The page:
Claude Monet (1840 - 1926)
This silk stole is inspired by Claude Monet's delightful waterlilies.
For nearly thirty years, Monet was interested in depicting one plant species, the water lily. Starting in 1897, the first paintings are small, their format almost square. Over two hundred and fifty canvasses were painted on this theme of nature in its primordial forms: water, light, vegetation, splashes of flowers. In 1908, Monet wrote:
These landscapes of water and reflections have become an obsession; it is beyond the stength of an old man. And yet I want to succeed in depicting what I feel. I have destroyed some; I have started all over again. I hope that something will emerge from so much effort.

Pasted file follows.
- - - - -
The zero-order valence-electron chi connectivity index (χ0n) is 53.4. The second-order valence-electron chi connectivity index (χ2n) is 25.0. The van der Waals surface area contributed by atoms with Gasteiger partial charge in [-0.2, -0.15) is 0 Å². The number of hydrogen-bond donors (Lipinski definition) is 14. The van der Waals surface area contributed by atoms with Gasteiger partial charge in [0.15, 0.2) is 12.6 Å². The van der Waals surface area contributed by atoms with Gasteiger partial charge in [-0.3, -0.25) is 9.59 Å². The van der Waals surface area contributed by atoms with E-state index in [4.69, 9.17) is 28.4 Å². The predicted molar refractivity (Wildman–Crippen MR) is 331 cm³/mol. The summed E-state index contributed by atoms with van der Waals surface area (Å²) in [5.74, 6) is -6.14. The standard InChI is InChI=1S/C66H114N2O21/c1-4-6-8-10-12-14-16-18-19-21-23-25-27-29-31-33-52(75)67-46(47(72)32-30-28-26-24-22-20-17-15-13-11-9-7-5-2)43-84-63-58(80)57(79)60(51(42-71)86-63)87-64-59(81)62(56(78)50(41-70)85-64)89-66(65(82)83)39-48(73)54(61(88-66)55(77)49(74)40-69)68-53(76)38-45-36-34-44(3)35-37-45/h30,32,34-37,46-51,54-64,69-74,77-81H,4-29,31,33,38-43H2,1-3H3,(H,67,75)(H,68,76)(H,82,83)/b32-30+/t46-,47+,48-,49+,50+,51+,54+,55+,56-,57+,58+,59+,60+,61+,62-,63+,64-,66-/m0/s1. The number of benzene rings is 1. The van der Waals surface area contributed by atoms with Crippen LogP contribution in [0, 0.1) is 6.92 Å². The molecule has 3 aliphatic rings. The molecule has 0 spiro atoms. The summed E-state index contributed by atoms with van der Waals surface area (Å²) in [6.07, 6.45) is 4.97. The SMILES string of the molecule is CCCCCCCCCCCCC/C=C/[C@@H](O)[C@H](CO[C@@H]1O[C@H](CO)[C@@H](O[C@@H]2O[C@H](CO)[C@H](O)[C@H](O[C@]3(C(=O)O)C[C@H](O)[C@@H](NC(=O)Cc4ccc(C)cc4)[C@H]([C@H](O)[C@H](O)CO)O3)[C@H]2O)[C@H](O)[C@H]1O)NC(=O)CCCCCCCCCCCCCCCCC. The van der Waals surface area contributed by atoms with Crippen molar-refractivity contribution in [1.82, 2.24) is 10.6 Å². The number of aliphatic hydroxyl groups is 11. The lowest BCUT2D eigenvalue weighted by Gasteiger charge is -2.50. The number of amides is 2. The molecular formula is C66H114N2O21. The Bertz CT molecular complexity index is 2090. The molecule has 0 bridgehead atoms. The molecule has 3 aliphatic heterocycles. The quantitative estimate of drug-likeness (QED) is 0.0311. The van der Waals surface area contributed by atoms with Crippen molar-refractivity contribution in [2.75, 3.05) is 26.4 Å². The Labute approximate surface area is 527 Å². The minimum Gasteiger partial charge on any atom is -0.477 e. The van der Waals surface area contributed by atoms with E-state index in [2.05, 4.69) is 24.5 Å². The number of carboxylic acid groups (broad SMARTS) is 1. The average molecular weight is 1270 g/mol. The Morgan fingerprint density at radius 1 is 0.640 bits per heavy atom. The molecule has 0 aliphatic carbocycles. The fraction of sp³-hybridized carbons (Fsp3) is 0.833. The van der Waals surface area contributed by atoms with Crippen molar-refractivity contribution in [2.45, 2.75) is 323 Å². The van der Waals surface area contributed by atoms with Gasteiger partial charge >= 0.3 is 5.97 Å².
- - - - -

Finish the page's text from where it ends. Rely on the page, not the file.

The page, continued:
Wishing to participate in the 1918 victory, Monet offered two large panels to the French state and asked Clemenceau to act as an intermediary. The latter persuaded the artist to extend his gift and, in the end, eight huge canvasses were exhibited in two big oval rooms at the Orangerie, after Monet's death but in accordance with his instructions.